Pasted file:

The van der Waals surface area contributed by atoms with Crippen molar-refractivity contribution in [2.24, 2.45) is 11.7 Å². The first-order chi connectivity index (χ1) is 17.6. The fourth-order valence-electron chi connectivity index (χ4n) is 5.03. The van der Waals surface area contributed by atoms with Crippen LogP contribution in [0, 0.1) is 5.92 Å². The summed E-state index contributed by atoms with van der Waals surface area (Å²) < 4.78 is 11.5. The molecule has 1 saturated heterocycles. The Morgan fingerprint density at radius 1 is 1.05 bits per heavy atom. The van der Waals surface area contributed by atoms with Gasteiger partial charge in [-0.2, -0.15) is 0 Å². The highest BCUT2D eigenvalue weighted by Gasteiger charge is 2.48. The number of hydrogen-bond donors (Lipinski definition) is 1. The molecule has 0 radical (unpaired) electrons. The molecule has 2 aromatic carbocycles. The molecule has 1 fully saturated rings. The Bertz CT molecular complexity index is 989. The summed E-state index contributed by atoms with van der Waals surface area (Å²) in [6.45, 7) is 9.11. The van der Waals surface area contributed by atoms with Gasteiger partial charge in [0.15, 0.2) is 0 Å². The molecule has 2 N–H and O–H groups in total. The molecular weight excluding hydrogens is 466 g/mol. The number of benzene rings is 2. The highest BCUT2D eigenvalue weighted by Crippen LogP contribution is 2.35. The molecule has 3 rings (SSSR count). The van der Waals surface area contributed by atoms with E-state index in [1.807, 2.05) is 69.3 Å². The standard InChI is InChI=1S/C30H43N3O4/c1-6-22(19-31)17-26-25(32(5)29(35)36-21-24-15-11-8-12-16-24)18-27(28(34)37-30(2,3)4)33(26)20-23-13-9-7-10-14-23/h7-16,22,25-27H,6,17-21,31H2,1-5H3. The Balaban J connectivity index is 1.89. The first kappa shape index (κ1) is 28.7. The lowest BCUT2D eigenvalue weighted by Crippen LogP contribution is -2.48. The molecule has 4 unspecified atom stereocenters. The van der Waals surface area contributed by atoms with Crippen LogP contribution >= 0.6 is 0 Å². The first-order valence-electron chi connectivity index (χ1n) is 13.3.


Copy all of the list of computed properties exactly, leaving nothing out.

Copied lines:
The van der Waals surface area contributed by atoms with Crippen molar-refractivity contribution in [2.24, 2.45) is 11.7 Å². The first-order chi connectivity index (χ1) is 17.6. The fourth-order valence-electron chi connectivity index (χ4n) is 5.03. The van der Waals surface area contributed by atoms with Crippen LogP contribution in [0, 0.1) is 5.92 Å². The summed E-state index contributed by atoms with van der Waals surface area (Å²) < 4.78 is 11.5. The molecule has 1 saturated heterocycles. The Morgan fingerprint density at radius 1 is 1.05 bits per heavy atom. The van der Waals surface area contributed by atoms with Gasteiger partial charge in [-0.2, -0.15) is 0 Å². The highest BCUT2D eigenvalue weighted by Gasteiger charge is 2.48. The number of hydrogen-bond donors (Lipinski definition) is 1. The molecule has 0 radical (unpaired) electrons. The molecule has 2 aromatic carbocycles. The molecule has 1 fully saturated rings. The Bertz CT molecular complexity index is 989. The summed E-state index contributed by atoms with van der Waals surface area (Å²) in [6.45, 7) is 9.11. The van der Waals surface area contributed by atoms with Gasteiger partial charge in [0.15, 0.2) is 0 Å². The molecule has 2 N–H and O–H groups in total. The molecular weight excluding hydrogens is 466 g/mol. The number of benzene rings is 2. The highest BCUT2D eigenvalue weighted by Crippen LogP contribution is 2.35. The molecule has 3 rings (SSSR count). The van der Waals surface area contributed by atoms with E-state index in [1.807, 2.05) is 69.3 Å². The standard InChI is InChI=1S/C30H43N3O4/c1-6-22(19-31)17-26-25(32(5)29(35)36-21-24-15-11-8-12-16-24)18-27(28(34)37-30(2,3)4)33(26)20-23-13-9-7-10-14-23/h7-16,22,25-27H,6,17-21,31H2,1-5H3. The Balaban J connectivity index is 1.89. The first kappa shape index (κ1) is 28.7. The lowest BCUT2D eigenvalue weighted by Crippen LogP contribution is -2.48. The molecule has 4 unspecified atom stereocenters. The van der Waals surface area contributed by atoms with Crippen LogP contribution >= 0.6 is 0 Å². The first-order valence-electron chi connectivity index (χ1n) is 13.3.